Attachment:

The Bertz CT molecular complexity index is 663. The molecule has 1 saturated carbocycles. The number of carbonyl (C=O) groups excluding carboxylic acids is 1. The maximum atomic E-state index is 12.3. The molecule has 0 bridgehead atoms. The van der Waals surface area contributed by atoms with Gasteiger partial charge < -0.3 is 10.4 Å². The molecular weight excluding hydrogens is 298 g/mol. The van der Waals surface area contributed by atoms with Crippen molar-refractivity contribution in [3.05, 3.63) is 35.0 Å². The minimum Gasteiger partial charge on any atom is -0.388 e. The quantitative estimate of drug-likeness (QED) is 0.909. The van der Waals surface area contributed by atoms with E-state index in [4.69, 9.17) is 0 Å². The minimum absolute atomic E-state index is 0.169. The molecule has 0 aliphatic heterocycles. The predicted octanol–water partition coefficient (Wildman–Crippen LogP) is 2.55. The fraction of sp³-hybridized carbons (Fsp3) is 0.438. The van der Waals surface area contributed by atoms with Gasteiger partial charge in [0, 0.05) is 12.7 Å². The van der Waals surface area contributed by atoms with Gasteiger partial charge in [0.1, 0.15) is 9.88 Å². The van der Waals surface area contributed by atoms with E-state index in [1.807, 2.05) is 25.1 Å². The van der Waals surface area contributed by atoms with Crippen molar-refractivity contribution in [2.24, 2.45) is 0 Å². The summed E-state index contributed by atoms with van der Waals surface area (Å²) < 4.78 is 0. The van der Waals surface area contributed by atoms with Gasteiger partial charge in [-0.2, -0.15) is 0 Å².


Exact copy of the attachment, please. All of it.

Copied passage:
The Bertz CT molecular complexity index is 663. The molecule has 1 saturated carbocycles. The number of carbonyl (C=O) groups excluding carboxylic acids is 1. The maximum atomic E-state index is 12.3. The molecule has 0 bridgehead atoms. The van der Waals surface area contributed by atoms with Gasteiger partial charge < -0.3 is 10.4 Å². The molecular weight excluding hydrogens is 298 g/mol. The van der Waals surface area contributed by atoms with Crippen molar-refractivity contribution in [3.05, 3.63) is 35.0 Å². The minimum Gasteiger partial charge on any atom is -0.388 e. The quantitative estimate of drug-likeness (QED) is 0.909. The van der Waals surface area contributed by atoms with E-state index in [4.69, 9.17) is 0 Å². The minimum absolute atomic E-state index is 0.169. The molecule has 0 aliphatic heterocycles. The predicted octanol–water partition coefficient (Wildman–Crippen LogP) is 2.55. The fraction of sp³-hybridized carbons (Fsp3) is 0.438. The van der Waals surface area contributed by atoms with Gasteiger partial charge in [0, 0.05) is 12.7 Å². The van der Waals surface area contributed by atoms with Gasteiger partial charge in [0.1, 0.15) is 9.88 Å². The van der Waals surface area contributed by atoms with E-state index in [1.807, 2.05) is 25.1 Å². The van der Waals surface area contributed by atoms with Crippen molar-refractivity contribution in [2.24, 2.45) is 0 Å². The summed E-state index contributed by atoms with van der Waals surface area (Å²) < 4.78 is 0. The van der Waals surface area contributed by atoms with Gasteiger partial charge in [-0.2, -0.15) is 0 Å².